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Taxation (cont'd). Studies that purport to show a strong price sensitivity on the part of young persons often employ severely outdated data, as much as 15 years old (Lewit, Coate and Grossman, ]98]), statistically nonsignificant consumption elasticities, and "...estimation of average daily consumption...[that] requires a number of assumptions and interpolations" (Warner, Journal of the American Medical Association, ]986). Young people today have more income -- and more discretionary income -- than ever before. When it is not uncommon to spend $80 for a pair of running shoes or $]0 for a record albur~, it is unreasonable to assume that a tax increase on a product purchased infrequently by only 2 percent of teenagers would influence consumption. Sinokers in New Jersey already pay 4] cents per pack in taxes on cigarettes. Raising the excise tax would adversely and unfairly affect those adults -- many of whom are members of lower-income groups -- who are more frequent purchasers and consumers of the product. State tax increases often severely affect legal sales, wholesaler and retailer income, as well as sales of goods and services of other, nontobacco business sectors (e.g., convenience stores). A state cigarette tax policy that is severe will disrupt sales patterns, encourage interstate cigarette trafficking and circumvention of taxable sources, increase surveillance costs, and lower tra~e sector incomes of clerks and proprietors • within the state. o o
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(a) EDUCATION What source of revenue can be used to fund educational activities? Is it appropriate to tap into the cigarette tax? Earmarking of taxes, whether for education, prisons or cancer research, has become an increasingly questionable practice. While earmarking is intended to be a means for a legislature to gain greater control over the budget-making process by specifying funding sources for certain projects, in reality, the opposite is often the case. Clearly, a system of taxation where every program will have to raise its own support presents numerous concerns. Dedicating funds is not only questionable as a matter of government fiscal policy; almost invariablY it represents an additional cost to be borne by taxpayers. With regard to cigarette excise taxes, the cost is borne disproportionately by lower-income individuals. Tax policy must be fair and equitable. Though regressive taxes such as cigarette excises abound, serious students of tax policy development reject such discrimination against lower-income population groups and often, as a result, o specific minority groups. The notion of earmarking seriously compornds this problem. Earmarking -- as a concept -- becomes even more discriminatory when the reasons for the earmarking are not based in fact bu= in theory of unproven but assumed "benefits received." That is clearly the case when it is proposed that cigarette excises be earmarked for educational activities. o 0~ o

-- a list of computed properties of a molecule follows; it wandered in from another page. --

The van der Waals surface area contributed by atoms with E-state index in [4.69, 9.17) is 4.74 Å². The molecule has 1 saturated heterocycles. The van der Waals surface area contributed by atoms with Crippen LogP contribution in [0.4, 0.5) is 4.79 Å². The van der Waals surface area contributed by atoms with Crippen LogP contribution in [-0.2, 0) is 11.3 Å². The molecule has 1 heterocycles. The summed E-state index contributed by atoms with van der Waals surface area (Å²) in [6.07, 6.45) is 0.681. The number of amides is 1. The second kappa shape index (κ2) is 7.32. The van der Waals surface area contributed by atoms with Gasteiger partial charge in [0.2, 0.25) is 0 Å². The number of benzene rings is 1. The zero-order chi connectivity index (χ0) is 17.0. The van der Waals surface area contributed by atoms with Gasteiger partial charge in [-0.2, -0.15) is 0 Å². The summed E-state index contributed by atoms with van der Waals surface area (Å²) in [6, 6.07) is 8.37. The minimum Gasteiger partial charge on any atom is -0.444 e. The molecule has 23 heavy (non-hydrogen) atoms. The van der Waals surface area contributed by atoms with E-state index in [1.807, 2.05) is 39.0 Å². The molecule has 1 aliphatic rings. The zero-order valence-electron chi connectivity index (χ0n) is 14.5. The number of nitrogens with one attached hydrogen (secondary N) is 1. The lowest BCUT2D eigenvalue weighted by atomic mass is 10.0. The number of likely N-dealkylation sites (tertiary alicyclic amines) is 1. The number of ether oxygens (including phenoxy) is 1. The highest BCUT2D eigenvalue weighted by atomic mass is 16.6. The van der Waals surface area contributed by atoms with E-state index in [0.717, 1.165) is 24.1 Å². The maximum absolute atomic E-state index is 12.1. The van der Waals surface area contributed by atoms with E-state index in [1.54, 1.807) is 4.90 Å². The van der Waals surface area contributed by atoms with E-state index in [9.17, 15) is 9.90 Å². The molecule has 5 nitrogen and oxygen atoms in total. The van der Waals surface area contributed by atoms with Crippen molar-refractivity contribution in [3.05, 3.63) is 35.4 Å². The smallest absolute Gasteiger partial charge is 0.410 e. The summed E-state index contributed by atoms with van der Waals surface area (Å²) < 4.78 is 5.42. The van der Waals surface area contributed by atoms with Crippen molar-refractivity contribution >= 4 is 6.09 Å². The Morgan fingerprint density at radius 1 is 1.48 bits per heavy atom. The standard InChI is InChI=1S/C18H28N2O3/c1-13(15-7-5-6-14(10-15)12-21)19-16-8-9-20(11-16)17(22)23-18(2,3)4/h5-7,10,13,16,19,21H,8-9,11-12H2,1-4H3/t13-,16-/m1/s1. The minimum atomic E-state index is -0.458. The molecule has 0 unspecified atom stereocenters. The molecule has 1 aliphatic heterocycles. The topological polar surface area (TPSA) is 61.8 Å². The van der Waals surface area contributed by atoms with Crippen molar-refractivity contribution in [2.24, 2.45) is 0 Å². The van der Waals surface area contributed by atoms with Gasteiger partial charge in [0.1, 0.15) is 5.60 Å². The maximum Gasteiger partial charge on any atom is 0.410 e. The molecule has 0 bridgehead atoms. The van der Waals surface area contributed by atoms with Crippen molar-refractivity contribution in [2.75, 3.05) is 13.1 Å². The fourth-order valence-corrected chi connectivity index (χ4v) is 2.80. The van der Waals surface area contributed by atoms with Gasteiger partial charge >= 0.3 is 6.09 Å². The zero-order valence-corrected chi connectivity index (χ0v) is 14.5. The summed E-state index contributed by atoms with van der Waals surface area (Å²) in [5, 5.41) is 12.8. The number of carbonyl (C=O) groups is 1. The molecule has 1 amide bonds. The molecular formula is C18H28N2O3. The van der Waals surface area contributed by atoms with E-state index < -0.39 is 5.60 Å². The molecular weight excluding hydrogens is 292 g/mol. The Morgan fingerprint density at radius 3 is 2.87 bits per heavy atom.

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Education (cont'd.) The "benefits received" tax criterion is either ignored or violated by earmarking whenever the recipients of earmarked tax revenues are not the taxpayers. On this basis, only user taxes truly meet this criterion. A number of persons have expressed concern about the wisdom of earmarking taxes, including Dr. William H. Foege, Director of the Centers for Disease Control. Testifying before a U. S. House of Representatives Committee, Dr. F0ege said, "The question of earmarking tax revenues for special purposes -- even the best purposes -- raises many economic and tax policy questions which require further analysis." ~ny increase in the cigarette excise tax will result in reduced product consumption and sales and income tax revenues, increased tax evasion and attendant criminal activity. Furthermore, the earmarking of such revenue places a heavy and unfair burden on one segment of society -- smokers -- for funding various programs or projects that may benefit smokers and nonsmokers alike, or provide a greater benefit to nonsmokers. Earmarking of revenues removes from a legislature one more segment of control over state budgeting and expenditures. The further the principle of earmarking revenue sources for specific programs is carried, the less government is able to achieve fiscal discipline and establish or maintain rational budgetary priorities. o o"1 o o